Recent works [7, 8] combine auto-encoders with adversarial training to dis- entangle informative and uninformative factors of variation and map them onto separate sets of latent variables. The informative factors, typically specified by the task of interest, are associated with the available source of supervision, e.g. class identity or pose, and are referred to as the specified factors of variation. The remaining uninformative factors are grouped together as unspecified factors of variation. Learning such a model has two benefits: first, the encoder learns to factor out nuisance variables for the task under consideration, and second, the decoder can be used as a generative model that can generate novel samples with controlled specified and randomized unspecified factors of variation.

In context of disentangled latent representations, Mathieu et al. [7] define degenerate solution as a failure case, where the specified latent variables are entirely ignored by the decoder and all information (including image identity) is taken from the unspecified latent variables during image generation (Fig. 1 (c) and (d)). This degeneracy is expected in auto-encoders unless the latent space is somehow constrained to preserve information about the specified and unspecified factors in the corresponding subspaces. Both [7] and [8] circumvent this issue by using an adversarial loss that trains their auto-encoder to produce images whose identity is defined by the specified latent variables instead of the unspecified latent variables. While this strategy produces good quality novel images, it may train the decoder to ignore any leakage of information across the specified and unspecified latent spaces, rather than training the encoder to restrict this leakage.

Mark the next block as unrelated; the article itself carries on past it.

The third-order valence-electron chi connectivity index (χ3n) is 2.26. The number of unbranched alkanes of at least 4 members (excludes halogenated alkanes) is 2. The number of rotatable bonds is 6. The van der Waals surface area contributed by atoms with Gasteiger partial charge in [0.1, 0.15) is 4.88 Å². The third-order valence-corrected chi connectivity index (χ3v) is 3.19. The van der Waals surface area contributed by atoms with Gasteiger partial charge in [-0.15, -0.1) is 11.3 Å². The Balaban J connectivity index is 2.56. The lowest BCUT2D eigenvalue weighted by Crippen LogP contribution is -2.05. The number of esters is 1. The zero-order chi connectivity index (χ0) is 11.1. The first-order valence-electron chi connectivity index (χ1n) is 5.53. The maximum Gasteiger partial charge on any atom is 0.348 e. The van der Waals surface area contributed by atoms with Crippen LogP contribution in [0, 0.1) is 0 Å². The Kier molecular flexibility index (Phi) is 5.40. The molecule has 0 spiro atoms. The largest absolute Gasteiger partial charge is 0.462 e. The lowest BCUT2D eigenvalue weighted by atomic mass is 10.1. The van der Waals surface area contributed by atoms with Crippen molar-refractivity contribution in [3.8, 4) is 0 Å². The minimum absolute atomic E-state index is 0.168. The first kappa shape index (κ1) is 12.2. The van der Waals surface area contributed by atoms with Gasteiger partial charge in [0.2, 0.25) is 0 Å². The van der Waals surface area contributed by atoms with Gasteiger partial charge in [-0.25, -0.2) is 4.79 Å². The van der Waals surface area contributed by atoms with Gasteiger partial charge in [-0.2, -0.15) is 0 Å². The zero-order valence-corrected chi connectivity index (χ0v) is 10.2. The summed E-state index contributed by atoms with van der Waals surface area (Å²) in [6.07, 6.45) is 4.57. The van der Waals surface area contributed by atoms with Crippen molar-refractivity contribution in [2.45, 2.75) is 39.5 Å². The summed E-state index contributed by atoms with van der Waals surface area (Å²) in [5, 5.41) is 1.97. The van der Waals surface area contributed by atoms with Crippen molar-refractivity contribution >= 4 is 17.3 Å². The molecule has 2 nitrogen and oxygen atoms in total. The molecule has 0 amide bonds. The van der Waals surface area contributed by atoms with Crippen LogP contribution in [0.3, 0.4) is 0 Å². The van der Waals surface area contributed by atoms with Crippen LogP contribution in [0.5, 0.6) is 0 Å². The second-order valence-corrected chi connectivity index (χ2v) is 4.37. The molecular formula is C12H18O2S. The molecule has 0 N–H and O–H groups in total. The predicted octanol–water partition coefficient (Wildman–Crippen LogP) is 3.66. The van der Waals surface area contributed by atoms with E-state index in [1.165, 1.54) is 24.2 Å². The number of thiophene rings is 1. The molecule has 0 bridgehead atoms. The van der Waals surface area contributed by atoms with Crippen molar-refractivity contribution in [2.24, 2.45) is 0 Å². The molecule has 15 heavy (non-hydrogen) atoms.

Szabó et al. [8] have also explored a non-adversarial approach to disentangle factors of variation. They demonstrate that severely restricting the dimension- ality of the unspecified latent space discourages the encoder from encoding in- formation related to the specified factors of variation in it. However, the results of this architecture are extremely sensitive to the dimensionality of the unspec- ified space. As shown in Fig. 1 (e), even slightly plausible results require careful selection of dimensionality. Based on these observations, we make the following contributions in this work:

– We introduce cycle-consistent variational auto-encoders, a weakly supervised generative model, that disentangles specified and unspecified factors of vari- ation using only pairwise similarity labels

– We empirically show that our proposed architecture avoids degeneracy and is robust to the choices of dimensionality of both the specified and unspecified latent subspaces

Disentangling Factors of Variation with Cycle-Consistent VAEs 3

Fig. 1. s: specified factors space (class identity), z: unspecified factors space. In each of the image grids: (a), (b), (c), (d) and (e), the digits in the top row and the first column are taken from the test set. Digits within each grid are generated by taking s from the top row and z from the first column. (a) and (b): results of disentangling factors of variation using our method. (c) and (d): results of the non- adversarial architecture from [8]. (e): dimensionality of z required to produce even a few plausible digits using the non-adversarial approach in [8]. (f): visualization of a degenerate solution in case of auto-encoders.